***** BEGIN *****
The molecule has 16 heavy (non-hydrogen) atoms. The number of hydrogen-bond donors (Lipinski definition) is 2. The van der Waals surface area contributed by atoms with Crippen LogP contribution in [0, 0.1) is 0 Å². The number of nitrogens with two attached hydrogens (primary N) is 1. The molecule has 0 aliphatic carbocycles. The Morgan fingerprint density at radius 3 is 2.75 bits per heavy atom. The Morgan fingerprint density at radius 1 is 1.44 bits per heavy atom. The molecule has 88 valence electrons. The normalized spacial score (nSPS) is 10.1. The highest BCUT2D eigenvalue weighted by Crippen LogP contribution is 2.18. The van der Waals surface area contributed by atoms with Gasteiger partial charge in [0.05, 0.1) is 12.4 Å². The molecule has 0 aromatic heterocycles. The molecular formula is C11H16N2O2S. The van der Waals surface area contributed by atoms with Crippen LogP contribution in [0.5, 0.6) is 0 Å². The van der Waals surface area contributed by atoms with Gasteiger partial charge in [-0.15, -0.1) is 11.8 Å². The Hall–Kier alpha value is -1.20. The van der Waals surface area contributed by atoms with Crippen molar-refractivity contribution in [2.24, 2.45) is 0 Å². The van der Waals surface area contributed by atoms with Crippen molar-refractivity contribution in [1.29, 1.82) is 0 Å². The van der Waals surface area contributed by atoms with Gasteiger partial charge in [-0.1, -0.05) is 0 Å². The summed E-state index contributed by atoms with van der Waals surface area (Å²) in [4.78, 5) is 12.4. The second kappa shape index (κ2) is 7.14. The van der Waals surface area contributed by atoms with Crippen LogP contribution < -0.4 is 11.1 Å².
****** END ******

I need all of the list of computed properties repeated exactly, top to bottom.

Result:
The molecule has 16 heavy (non-hydrogen) atoms. The number of hydrogen-bond donors (Lipinski definition) is 2. The van der Waals surface area contributed by atoms with Crippen LogP contribution in [0, 0.1) is 0 Å². The number of nitrogens with two attached hydrogens (primary N) is 1. The molecule has 0 aliphatic carbocycles. The Morgan fingerprint density at radius 3 is 2.75 bits per heavy atom. The Morgan fingerprint density at radius 1 is 1.44 bits per heavy atom. The molecule has 88 valence electrons. The normalized spacial score (nSPS) is 10.1. The highest BCUT2D eigenvalue weighted by Crippen LogP contribution is 2.18. The van der Waals surface area contributed by atoms with Gasteiger partial charge in [0.05, 0.1) is 12.4 Å². The molecule has 0 aromatic heterocycles. The molecular formula is C11H16N2O2S. The van der Waals surface area contributed by atoms with Crippen LogP contribution in [0.5, 0.6) is 0 Å². The van der Waals surface area contributed by atoms with Gasteiger partial charge in [-0.15, -0.1) is 11.8 Å². The Hall–Kier alpha value is -1.20. The van der Waals surface area contributed by atoms with Crippen molar-refractivity contribution in [2.24, 2.45) is 0 Å². The van der Waals surface area contributed by atoms with Crippen molar-refractivity contribution in [1.29, 1.82) is 0 Å². The van der Waals surface area contributed by atoms with Gasteiger partial charge in [-0.1, -0.05) is 0 Å². The summed E-state index contributed by atoms with van der Waals surface area (Å²) in [4.78, 5) is 12.4. The second kappa shape index (κ2) is 7.14. The van der Waals surface area contributed by atoms with Crippen LogP contribution < -0.4 is 11.1 Å².